1. This is a defendant's revision petition against the order of the Trial Judge rejecting her application for the amendment of her written statement.
2. Akhtar Ali brought a suit against Shrimati Iqbal Begum for joint possession of the land in suit. It was stated in the plaint that the defendant had sold agricultural land, measuring 144 Bighas 19 Biswas to him for Rs. 5,000/- by a registered deed on 10th May, 1960. When the plaintiff was going to get possession of the said land, he found that the area was less by 21 Bighas and 7 Biswas. That necessitated the filing of the present suit.
3. The suit was contested by the defendant, who denied the allegations made by the plaintiff and pleaded that the latter was the Mukhtiar-i-am of the former, who was Pardanashin lady and he purchased the land with full knowledge of what he was buying. There was no deficiency in the area.
4. During the pendency of the suit, when the plaintiff had finished his evidence and the defendant was lead hers, she, on 30th August, 1971, filed on application under Order 6, Rule 17 of the Code of Civil Procedure for permission to amend her written statement. She stated that she was a Pardanashin lady and due to inadvertence she could not take a specific plea that the transaction relied on by the plaintiff was sham one, as no consideration passed between the parties. The plaintiff was the Mukhtiar-i-am of the defendant and wanted to grab her land. She was under his undue influence. She had more than 30 standard acres of land and the plaintiff told her that there was every chance that some of their land might be declared surplus and in order to avoid that, it would be better if certain land was shown as sold to him and after the surplus dispute was over, the plaintiff would return the said land to her and with that end in view the bogus sale-deed was got effected by him from her. The land, which was alleged to be sold, was worth much more than Rs. 5,000/- at the time of sale. By means of this application, she wanted to make this amendment in the written statement.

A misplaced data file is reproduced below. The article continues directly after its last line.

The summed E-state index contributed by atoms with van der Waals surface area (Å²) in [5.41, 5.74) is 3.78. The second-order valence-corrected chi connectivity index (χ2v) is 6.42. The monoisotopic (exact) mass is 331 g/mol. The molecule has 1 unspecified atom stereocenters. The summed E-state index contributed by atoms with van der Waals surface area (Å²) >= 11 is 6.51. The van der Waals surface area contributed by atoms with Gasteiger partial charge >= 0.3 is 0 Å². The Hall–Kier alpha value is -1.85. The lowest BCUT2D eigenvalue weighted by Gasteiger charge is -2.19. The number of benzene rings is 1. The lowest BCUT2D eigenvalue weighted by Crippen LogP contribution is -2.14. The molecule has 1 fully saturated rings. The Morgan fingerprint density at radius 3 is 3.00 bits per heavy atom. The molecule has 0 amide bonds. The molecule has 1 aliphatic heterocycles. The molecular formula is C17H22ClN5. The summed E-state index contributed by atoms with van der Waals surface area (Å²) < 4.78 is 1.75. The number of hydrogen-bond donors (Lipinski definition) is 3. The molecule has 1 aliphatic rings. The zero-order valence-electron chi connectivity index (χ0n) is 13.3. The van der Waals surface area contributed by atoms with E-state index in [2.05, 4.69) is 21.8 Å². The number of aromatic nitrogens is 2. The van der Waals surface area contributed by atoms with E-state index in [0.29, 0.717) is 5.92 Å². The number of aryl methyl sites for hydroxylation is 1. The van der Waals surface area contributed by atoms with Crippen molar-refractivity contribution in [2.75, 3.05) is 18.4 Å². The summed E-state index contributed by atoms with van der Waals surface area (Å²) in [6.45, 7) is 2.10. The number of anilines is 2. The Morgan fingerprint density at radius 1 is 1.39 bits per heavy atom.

5. This application was opposed by the plaintiff, according to whom, the proposed amendment would change the entire nature of the defence already taken by her.
6. After hearing the arguments, this application was rejected by the trial Judge and against that order the defendant had come here in revision.
7. Learned counsel for the petitioner submitted that the learned Judge was entirely wrong in disallowing this application on the ground that the amendment sought to be made was barred under the provisions of Order 6, Rule 17, Code of Civil Procedure inasmuch as 'it would mean a different or additional approach to the facts already admitted and this would amount to changing the nature of defence.' According to the learned counsel, amendments have generally be allowed and even if by the proposed amendment, a suit of one character is changed into another one, that would be no ground for refusing the said amendment. Reliance for this submission was placed by the learned counsel on an unreported decision given by me in Civil Revision No. 1226 of 1970 (Balkishan v. Municipal Committee, Panipat) decided on 1-11-1971 (Punj).
8. After hearing the counsel for the petitioner, I find that there is no merit in this contention. It is difficult to accept the broad proposition mentioned by the learned counsel that in every case the amendment of pleadings has to be allowed. There are numerous judicial decisions in support of the view that where the plaintiff's suit would be wholly displaced by the proposed amendment or where the amendment would introduce a totally different, new and inconsistent case, leave to amend the plaint or the written statement should be refused. Reference in this connection may be made to March, Shew Mya v. Maung Mo Hnuang, AIR 1922 PC 249, Jaldu Anantha Raghurama Arya v. Jaldu Bapanna Rao, AIR 1959 Andh Pra 448, and also to the Mulla's code of Civil Procedure, 13th Edition, Volume I, Pages 729 and 731, where a number of authorities have been cited for this proposition. The present is a case of that kind. In the original written statement, the defendant had admitted the transaction, but her position was that the plaintiff knew what he was purchasing and there was no deficiency in the area. In the proposed amendment, she wanted to take a complete somersault on the stand originally taken by her and wished to plead that the entire transaction was a bogus one and no consideration passed between the parties inasmuch as she was duped by the plaintiff, who was her Mukhtiar-i-am.
9. I would, therefore, reject this petition, but make no order as to costs.